Science in Christian Perspective
A Call for Non-Academic
Richard H. Bube, Editor
From: JASA 27 (March 1975): 1A glance at the list of Consulting Editors for the Journal ASA on the opposite page reveals that 45% are in academic positions at Christian colleges or seminaries, 45% are in academic positions at other colleges or universities, and 10% are in non-academic positions. A quick survey of the various participants in the publications of the ASA reveals that these figures are representative. One can look almost in vain for participation by scientists in industrial or government laboratory positions dealing with problems of interest to them in the interaction between science and Christian faith.
1. There are very few Christian scientists in non-academic positions.
2. Most of the Christian scientists in non-academic positions are not members of the ASA.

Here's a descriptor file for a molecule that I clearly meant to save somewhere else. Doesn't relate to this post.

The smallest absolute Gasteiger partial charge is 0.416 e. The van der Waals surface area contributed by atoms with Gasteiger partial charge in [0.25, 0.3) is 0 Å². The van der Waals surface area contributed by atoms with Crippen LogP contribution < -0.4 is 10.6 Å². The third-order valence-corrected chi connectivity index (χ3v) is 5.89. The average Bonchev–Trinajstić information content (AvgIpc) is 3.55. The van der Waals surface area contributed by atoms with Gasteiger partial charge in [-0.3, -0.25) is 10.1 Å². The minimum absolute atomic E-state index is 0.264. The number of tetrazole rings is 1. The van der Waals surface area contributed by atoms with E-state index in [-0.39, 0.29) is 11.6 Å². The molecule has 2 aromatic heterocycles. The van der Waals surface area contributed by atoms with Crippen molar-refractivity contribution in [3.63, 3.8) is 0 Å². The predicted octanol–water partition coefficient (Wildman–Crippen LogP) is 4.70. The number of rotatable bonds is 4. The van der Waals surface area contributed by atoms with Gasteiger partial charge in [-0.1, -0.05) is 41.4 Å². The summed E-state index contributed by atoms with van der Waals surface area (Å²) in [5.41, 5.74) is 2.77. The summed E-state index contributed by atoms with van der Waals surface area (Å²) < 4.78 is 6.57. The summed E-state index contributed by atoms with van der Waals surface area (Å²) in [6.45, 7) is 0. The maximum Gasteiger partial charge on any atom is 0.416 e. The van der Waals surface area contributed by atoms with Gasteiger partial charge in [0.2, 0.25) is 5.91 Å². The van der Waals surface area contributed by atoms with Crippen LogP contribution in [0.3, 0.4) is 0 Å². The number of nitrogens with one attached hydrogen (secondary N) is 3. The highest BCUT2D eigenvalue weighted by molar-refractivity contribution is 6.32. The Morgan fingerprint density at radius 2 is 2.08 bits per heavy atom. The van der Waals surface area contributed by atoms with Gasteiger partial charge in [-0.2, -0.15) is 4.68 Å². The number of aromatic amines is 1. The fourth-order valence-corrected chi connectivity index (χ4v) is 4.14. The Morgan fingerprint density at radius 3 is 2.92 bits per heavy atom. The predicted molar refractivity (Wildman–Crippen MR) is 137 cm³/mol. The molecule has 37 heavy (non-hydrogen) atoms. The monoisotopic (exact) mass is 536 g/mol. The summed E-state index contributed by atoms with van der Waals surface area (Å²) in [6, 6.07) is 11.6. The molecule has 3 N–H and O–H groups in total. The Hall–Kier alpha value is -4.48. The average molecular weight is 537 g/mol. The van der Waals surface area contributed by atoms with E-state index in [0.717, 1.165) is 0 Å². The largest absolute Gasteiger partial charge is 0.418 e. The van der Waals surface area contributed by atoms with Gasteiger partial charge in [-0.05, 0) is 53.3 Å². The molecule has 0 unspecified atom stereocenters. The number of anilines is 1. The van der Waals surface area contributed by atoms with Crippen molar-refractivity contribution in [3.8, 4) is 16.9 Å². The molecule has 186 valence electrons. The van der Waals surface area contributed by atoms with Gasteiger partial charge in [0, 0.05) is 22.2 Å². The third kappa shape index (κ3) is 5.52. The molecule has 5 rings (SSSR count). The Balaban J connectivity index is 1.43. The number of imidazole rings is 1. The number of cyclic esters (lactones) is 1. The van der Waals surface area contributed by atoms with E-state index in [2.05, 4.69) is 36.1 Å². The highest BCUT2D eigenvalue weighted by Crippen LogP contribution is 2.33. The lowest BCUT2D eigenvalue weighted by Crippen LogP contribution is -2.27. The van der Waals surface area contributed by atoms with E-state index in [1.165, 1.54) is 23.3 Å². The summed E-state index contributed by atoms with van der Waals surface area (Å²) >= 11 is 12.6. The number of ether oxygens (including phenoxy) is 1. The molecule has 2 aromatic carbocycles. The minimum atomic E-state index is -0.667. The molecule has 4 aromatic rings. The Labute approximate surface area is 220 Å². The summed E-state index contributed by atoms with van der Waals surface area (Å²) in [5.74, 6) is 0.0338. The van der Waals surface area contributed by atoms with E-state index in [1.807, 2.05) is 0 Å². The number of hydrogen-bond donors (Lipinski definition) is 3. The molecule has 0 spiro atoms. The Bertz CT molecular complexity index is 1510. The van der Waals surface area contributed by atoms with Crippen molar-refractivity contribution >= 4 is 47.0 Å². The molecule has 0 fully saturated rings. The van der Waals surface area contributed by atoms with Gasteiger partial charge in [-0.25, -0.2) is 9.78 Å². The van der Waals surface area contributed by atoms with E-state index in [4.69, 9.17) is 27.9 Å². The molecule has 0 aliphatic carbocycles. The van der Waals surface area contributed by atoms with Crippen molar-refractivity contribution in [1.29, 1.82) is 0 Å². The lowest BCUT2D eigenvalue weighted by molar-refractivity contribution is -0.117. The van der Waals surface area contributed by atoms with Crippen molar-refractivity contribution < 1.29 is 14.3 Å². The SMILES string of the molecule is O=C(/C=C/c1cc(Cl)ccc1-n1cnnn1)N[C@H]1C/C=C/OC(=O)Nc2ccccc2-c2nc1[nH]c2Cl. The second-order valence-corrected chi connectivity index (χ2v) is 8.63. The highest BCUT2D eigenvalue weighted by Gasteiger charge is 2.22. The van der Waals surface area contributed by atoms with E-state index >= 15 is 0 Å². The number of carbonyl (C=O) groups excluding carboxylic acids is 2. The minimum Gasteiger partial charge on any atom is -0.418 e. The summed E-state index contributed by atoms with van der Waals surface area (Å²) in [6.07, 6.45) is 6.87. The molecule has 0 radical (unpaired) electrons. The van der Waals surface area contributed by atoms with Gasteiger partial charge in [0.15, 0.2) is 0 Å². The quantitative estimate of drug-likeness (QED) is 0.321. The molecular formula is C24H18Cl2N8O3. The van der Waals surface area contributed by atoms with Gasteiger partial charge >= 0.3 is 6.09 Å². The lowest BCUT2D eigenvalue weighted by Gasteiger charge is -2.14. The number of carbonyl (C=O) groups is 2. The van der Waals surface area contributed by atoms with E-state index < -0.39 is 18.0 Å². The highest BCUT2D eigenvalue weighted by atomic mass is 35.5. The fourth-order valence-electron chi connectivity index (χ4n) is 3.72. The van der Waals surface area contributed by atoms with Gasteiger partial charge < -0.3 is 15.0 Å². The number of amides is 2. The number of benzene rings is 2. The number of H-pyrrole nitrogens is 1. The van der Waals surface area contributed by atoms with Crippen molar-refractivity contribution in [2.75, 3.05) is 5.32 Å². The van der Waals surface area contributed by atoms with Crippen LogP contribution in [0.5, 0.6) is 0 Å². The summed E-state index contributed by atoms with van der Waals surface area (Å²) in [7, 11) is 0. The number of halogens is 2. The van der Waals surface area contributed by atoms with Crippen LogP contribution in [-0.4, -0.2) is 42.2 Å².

3. Christian scientists in non-academic positions are not accustomed, or are too busy, to write papers.
4. Christian scientists in academic positions are more interested in theoretical problems that lend themselves to writing, whereas Christian scientists in non-academic positions are more involved with practical problems.
Interpretations 2 and 4 seem the most likely to be responsible for the almost negligible participation by non-academic Christian scientists. It seems to me that the ASA must tap this deep reservoir of insight and practical input which non-academic Christian scientists can contribute. Some of the ethical problems for Christians involved in research are real crunchers; they have to be met almost immediately by action and not by abstract theory alone.
To all readers of this page I urge you to pass along a copy of the Journal ASA with a good word to your non-academic friends. To those of you who are in the non-academic world, may I urge you to share with our readers those things you learn while attempting to live a Christian life while following a career in science or engineering.